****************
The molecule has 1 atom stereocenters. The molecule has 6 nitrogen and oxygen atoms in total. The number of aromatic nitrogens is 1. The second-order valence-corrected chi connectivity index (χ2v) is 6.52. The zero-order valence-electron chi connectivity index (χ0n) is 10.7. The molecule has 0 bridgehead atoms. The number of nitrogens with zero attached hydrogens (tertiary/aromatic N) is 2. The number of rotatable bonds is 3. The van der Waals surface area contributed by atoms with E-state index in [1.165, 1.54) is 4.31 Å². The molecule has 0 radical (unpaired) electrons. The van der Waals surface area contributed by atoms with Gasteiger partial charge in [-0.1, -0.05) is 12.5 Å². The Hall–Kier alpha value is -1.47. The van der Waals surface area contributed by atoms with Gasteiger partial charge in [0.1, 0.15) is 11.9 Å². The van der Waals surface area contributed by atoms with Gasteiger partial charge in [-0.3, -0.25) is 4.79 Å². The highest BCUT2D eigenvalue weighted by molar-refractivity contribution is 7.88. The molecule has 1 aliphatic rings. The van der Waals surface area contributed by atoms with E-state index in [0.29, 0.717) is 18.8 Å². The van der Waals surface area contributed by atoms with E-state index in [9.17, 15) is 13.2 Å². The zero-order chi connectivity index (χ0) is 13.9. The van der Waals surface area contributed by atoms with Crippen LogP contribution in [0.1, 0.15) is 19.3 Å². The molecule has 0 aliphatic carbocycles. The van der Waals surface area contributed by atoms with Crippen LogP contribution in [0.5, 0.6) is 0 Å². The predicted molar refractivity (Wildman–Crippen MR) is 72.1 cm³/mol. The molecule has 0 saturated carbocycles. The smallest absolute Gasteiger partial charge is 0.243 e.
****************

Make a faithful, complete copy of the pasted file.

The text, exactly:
The molecule has 1 atom stereocenters. The molecule has 6 nitrogen and oxygen atoms in total. The number of aromatic nitrogens is 1. The second-order valence-corrected chi connectivity index (χ2v) is 6.52. The zero-order valence-electron chi connectivity index (χ0n) is 10.7. The molecule has 0 bridgehead atoms. The number of nitrogens with zero attached hydrogens (tertiary/aromatic N) is 2. The number of rotatable bonds is 3. The van der Waals surface area contributed by atoms with E-state index in [1.165, 1.54) is 4.31 Å². The molecule has 0 radical (unpaired) electrons. The van der Waals surface area contributed by atoms with Gasteiger partial charge in [-0.1, -0.05) is 12.5 Å². The Hall–Kier alpha value is -1.47. The van der Waals surface area contributed by atoms with Gasteiger partial charge in [0.1, 0.15) is 11.9 Å². The van der Waals surface area contributed by atoms with Gasteiger partial charge in [-0.3, -0.25) is 4.79 Å². The highest BCUT2D eigenvalue weighted by molar-refractivity contribution is 7.88. The molecule has 1 aliphatic rings. The van der Waals surface area contributed by atoms with E-state index in [0.29, 0.717) is 18.8 Å². The van der Waals surface area contributed by atoms with E-state index in [9.17, 15) is 13.2 Å². The zero-order chi connectivity index (χ0) is 13.9. The van der Waals surface area contributed by atoms with Crippen LogP contribution in [0.1, 0.15) is 19.3 Å². The molecule has 0 aliphatic carbocycles. The van der Waals surface area contributed by atoms with Crippen LogP contribution in [0.5, 0.6) is 0 Å². The predicted molar refractivity (Wildman–Crippen MR) is 72.1 cm³/mol. The molecule has 0 saturated carbocycles. The smallest absolute Gasteiger partial charge is 0.243 e.